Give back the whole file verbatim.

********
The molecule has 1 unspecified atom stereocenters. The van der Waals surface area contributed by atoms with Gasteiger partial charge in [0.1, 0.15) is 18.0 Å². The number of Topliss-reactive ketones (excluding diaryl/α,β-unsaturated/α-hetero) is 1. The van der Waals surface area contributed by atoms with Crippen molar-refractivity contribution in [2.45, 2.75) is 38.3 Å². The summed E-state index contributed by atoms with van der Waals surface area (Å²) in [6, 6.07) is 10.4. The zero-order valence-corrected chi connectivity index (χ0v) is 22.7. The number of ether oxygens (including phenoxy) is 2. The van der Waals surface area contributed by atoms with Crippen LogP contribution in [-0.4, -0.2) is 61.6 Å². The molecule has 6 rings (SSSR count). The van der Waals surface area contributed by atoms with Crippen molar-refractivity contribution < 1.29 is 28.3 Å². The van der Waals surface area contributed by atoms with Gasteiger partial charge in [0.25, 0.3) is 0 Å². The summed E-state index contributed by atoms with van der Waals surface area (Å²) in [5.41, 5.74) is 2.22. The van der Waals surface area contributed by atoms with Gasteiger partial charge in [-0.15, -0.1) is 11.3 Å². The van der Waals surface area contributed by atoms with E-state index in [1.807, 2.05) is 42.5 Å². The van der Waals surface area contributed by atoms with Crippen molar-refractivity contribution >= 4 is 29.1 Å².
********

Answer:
The molecule has 1 unspecified atom stereocenters. The van der Waals surface area contributed by atoms with Gasteiger partial charge in [0.1, 0.15) is 18.0 Å². The number of Topliss-reactive ketones (excluding diaryl/α,β-unsaturated/α-hetero) is 1. The van der Waals surface area contributed by atoms with Crippen molar-refractivity contribution in [2.45, 2.75) is 38.3 Å². The summed E-state index contributed by atoms with van der Waals surface area (Å²) in [6, 6.07) is 10.4. The zero-order valence-corrected chi connectivity index (χ0v) is 22.7. The number of ether oxygens (including phenoxy) is 2. The van der Waals surface area contributed by atoms with Crippen LogP contribution in [-0.4, -0.2) is 61.6 Å². The molecule has 6 rings (SSSR count). The van der Waals surface area contributed by atoms with Crippen molar-refractivity contribution < 1.29 is 28.3 Å². The van der Waals surface area contributed by atoms with Gasteiger partial charge in [0.25, 0.3) is 0 Å². The summed E-state index contributed by atoms with van der Waals surface area (Å²) in [5.41, 5.74) is 2.22. The van der Waals surface area contributed by atoms with Gasteiger partial charge in [-0.15, -0.1) is 11.3 Å². The van der Waals surface area contributed by atoms with E-state index in [1.807, 2.05) is 42.5 Å². The van der Waals surface area contributed by atoms with Crippen molar-refractivity contribution >= 4 is 29.1 Å².